More administration may be required as multiple tools may need to be adopted.
Typically, a single tool is used for all three stages perhaps simplifying administration effort.
With a more flexible approach, development time may expand depending upon requirements and approach.
ETL requires upfront design planning, which can result in less overhead and development time because only relevant data is processed.
Data scientists and advanced analysts
Users reading reports and SQL coders
Complexity of Transformation
Transformations are coded in by programmers (e.g., using Java) and must be maintained like any other program.
Transformations are coded in the ETL tool by data integration professional experienced with the tool.
Typically, ELT tools do not require additional hardware, instead using existing compute power for transformations.
It is common for ETL tools to require specific hardware with their own engines to perform transformations.
ELT relies mostly on native DBMS functionality, so existing skills can be used in most cases.
ETL requires additional training and skills to learn the tool set that drives the extraction, transformation and loading.
ELT is a relatively new practice, and as such there is less expertise and fewer best practices available.
ETL is a mature practice that has existed since the 1990s. There are many skilled technicians, best practices exist, and there are many useful ETL tools on the market.
Mostly Hadoop, perhaps NoSQL database. Rarely relational database.
Almost exclusively relational database.
Best for unstructured data and nonrelational data. Ideal for data lakes. Can work for homogeneous relational data, too. Well-suited for very large amounts of data.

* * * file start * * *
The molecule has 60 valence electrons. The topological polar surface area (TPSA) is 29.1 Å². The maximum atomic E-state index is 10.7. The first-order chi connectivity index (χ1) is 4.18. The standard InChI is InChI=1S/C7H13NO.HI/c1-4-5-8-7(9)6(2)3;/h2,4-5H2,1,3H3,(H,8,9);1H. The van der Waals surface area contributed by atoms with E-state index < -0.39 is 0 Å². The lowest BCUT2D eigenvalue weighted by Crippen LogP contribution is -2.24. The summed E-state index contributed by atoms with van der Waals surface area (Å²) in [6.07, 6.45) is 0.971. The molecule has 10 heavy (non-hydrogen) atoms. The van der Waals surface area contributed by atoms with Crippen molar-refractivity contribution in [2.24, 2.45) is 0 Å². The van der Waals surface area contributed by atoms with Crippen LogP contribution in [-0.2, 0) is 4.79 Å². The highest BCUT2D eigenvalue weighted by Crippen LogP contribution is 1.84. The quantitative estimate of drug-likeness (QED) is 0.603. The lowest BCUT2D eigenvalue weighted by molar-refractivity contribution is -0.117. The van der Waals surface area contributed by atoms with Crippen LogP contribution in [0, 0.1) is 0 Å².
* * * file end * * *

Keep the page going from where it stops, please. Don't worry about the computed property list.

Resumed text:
Best for relational and structured data. Better for small to medium amounts of data.
Benefits of ELT
One of the main attractions of ELT is the reduction in load times relative to the ETL model. Taking advantage of the processing capability built into a data warehousing infrastructure reduces the time that data spends in transit and is usually more cost-effective. ELT can be more efficient by utilizing the computer power of modern data storage systems.
When you use ELT, you move the entire data set as it exists in the source systems to the target. This means that you have the raw data at your disposal in the data warehouse, in contrast to the ETL approach where the raw data is transformed before it is loaded to the data warehouse. This flexibility can improve data analysis, enabling more analytics to be performed directly within the data warehouse without having to reach out to the source systems for the untransformed data.
Using the ELT can make sense when adopting a big data initiative for analytics. Big data often relies on a large amount of data, as well as wide variety of data that is more suitable for ELT.
Uses of ELT
ELT is often used in the following cases:
- when the data is structured, but the source and target database are the same type (i.e., Oracle source and target);
- when the data is unstructured and massive, such as processing and correlating data from log files and sensors'
- when the data is relatively simple, but there are large amounts of it;
- when there is a plan to use machine learning tools to process the data instead of traditional SQL queries; and
- schema on read.
ELT tools and software
Although ELT can be performed using separate tools for extracting, loading and transforming the data, tools exist that integrate all ELT processes. When seeking an ELT tool, users should look for the ability to read data from multiple sources, specifically the sources that their organization uses and intends to use. Most tools support a wide variety of source and target data stores and database systems.
Users can look for tools that can perform both ETL and ELT, as it's likely to have the need for both data integration techniques.
Although there are many ELT/ETL tool providers, a few of the market leaders include:
A data store can be useful for managing a target data mart, data warehouse and/or data lake. For an ELT approach, NoSQL database management systems and Hadoop are viable candidates, as are purpose-built data warehouse appliances. In some cases, a traditional relational DBMS may be appropriate.
Should you invest in a graph DBMS?